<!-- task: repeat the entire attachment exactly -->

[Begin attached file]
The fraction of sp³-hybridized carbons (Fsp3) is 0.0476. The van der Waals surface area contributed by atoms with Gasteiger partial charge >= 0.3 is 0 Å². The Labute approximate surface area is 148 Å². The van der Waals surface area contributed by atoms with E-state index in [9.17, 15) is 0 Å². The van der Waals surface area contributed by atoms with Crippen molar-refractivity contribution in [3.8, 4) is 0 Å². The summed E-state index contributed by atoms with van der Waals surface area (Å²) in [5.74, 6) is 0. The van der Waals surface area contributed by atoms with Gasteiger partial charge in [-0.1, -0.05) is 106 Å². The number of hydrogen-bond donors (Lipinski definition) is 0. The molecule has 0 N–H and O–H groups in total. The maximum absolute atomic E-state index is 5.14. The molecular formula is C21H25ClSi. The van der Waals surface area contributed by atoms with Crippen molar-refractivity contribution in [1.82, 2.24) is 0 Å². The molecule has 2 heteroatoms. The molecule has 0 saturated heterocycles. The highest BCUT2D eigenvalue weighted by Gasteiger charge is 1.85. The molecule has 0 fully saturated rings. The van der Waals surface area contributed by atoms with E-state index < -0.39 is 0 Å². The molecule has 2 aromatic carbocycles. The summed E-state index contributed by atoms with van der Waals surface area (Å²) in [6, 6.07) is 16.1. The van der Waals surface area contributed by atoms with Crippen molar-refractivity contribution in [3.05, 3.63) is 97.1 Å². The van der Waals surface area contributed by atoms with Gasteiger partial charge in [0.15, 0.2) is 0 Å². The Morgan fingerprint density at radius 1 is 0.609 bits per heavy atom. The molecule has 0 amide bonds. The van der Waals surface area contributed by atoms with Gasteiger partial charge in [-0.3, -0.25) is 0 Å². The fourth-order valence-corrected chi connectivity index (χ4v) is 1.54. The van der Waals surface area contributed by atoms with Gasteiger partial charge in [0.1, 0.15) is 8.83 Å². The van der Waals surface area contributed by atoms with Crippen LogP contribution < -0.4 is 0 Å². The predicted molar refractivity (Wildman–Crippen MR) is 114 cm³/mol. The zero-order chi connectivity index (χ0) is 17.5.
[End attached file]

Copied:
The fraction of sp³-hybridized carbons (Fsp3) is 0.0476. The van der Waals surface area contributed by atoms with Gasteiger partial charge >= 0.3 is 0 Å². The Labute approximate surface area is 148 Å². The van der Waals surface area contributed by atoms with E-state index in [9.17, 15) is 0 Å². The van der Waals surface area contributed by atoms with Crippen molar-refractivity contribution in [3.8, 4) is 0 Å². The summed E-state index contributed by atoms with van der Waals surface area (Å²) in [5.74, 6) is 0. The van der Waals surface area contributed by atoms with Gasteiger partial charge in [-0.1, -0.05) is 106 Å². The number of hydrogen-bond donors (Lipinski definition) is 0. The molecule has 0 N–H and O–H groups in total. The maximum absolute atomic E-state index is 5.14. The molecular formula is C21H25ClSi. The van der Waals surface area contributed by atoms with Crippen molar-refractivity contribution in [1.82, 2.24) is 0 Å². The molecule has 2 heteroatoms. The molecule has 0 saturated heterocycles. The highest BCUT2D eigenvalue weighted by Gasteiger charge is 1.85. The molecule has 0 fully saturated rings. The van der Waals surface area contributed by atoms with E-state index < -0.39 is 0 Å². The molecule has 2 aromatic carbocycles. The summed E-state index contributed by atoms with van der Waals surface area (Å²) in [6, 6.07) is 16.1. The van der Waals surface area contributed by atoms with Crippen molar-refractivity contribution in [3.05, 3.63) is 97.1 Å². The van der Waals surface area contributed by atoms with Gasteiger partial charge in [0.15, 0.2) is 0 Å². The Morgan fingerprint density at radius 1 is 0.609 bits per heavy atom. The molecule has 0 amide bonds. The van der Waals surface area contributed by atoms with Gasteiger partial charge in [-0.3, -0.25) is 0 Å². The fourth-order valence-corrected chi connectivity index (χ4v) is 1.54. The van der Waals surface area contributed by atoms with Gasteiger partial charge in [0.1, 0.15) is 8.83 Å². The van der Waals surface area contributed by atoms with Crippen LogP contribution < -0.4 is 0 Å². The predicted molar refractivity (Wildman–Crippen MR) is 114 cm³/mol. The zero-order chi connectivity index (χ0) is 17.5.